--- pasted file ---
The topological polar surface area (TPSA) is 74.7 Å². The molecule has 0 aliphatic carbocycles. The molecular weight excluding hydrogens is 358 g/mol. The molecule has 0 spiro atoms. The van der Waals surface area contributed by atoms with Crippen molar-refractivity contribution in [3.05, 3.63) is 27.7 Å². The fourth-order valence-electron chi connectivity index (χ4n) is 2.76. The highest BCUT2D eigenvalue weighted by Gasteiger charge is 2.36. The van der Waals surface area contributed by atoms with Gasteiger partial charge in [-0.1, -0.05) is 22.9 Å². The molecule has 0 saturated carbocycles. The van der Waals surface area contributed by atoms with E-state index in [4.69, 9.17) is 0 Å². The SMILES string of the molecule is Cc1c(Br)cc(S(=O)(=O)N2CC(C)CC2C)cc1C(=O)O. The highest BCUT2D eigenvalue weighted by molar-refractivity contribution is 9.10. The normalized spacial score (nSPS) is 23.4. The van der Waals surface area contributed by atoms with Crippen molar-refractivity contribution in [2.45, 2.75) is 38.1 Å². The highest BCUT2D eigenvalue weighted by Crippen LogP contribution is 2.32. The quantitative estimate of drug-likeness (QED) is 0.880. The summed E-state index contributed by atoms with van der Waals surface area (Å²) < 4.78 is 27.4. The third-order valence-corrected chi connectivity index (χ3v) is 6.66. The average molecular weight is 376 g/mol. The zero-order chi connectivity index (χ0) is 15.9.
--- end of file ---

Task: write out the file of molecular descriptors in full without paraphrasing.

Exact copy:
The topological polar surface area (TPSA) is 74.7 Å². The molecule has 0 aliphatic carbocycles. The molecular weight excluding hydrogens is 358 g/mol. The molecule has 0 spiro atoms. The van der Waals surface area contributed by atoms with Crippen molar-refractivity contribution in [3.05, 3.63) is 27.7 Å². The fourth-order valence-electron chi connectivity index (χ4n) is 2.76. The highest BCUT2D eigenvalue weighted by Gasteiger charge is 2.36. The van der Waals surface area contributed by atoms with Gasteiger partial charge in [-0.1, -0.05) is 22.9 Å². The molecule has 0 saturated carbocycles. The van der Waals surface area contributed by atoms with E-state index in [4.69, 9.17) is 0 Å². The SMILES string of the molecule is Cc1c(Br)cc(S(=O)(=O)N2CC(C)CC2C)cc1C(=O)O. The highest BCUT2D eigenvalue weighted by molar-refractivity contribution is 9.10. The normalized spacial score (nSPS) is 23.4. The van der Waals surface area contributed by atoms with Crippen molar-refractivity contribution in [2.45, 2.75) is 38.1 Å². The highest BCUT2D eigenvalue weighted by Crippen LogP contribution is 2.32. The quantitative estimate of drug-likeness (QED) is 0.880. The summed E-state index contributed by atoms with van der Waals surface area (Å²) < 4.78 is 27.4. The third-order valence-corrected chi connectivity index (χ3v) is 6.66. The average molecular weight is 376 g/mol. The zero-order chi connectivity index (χ0) is 15.9.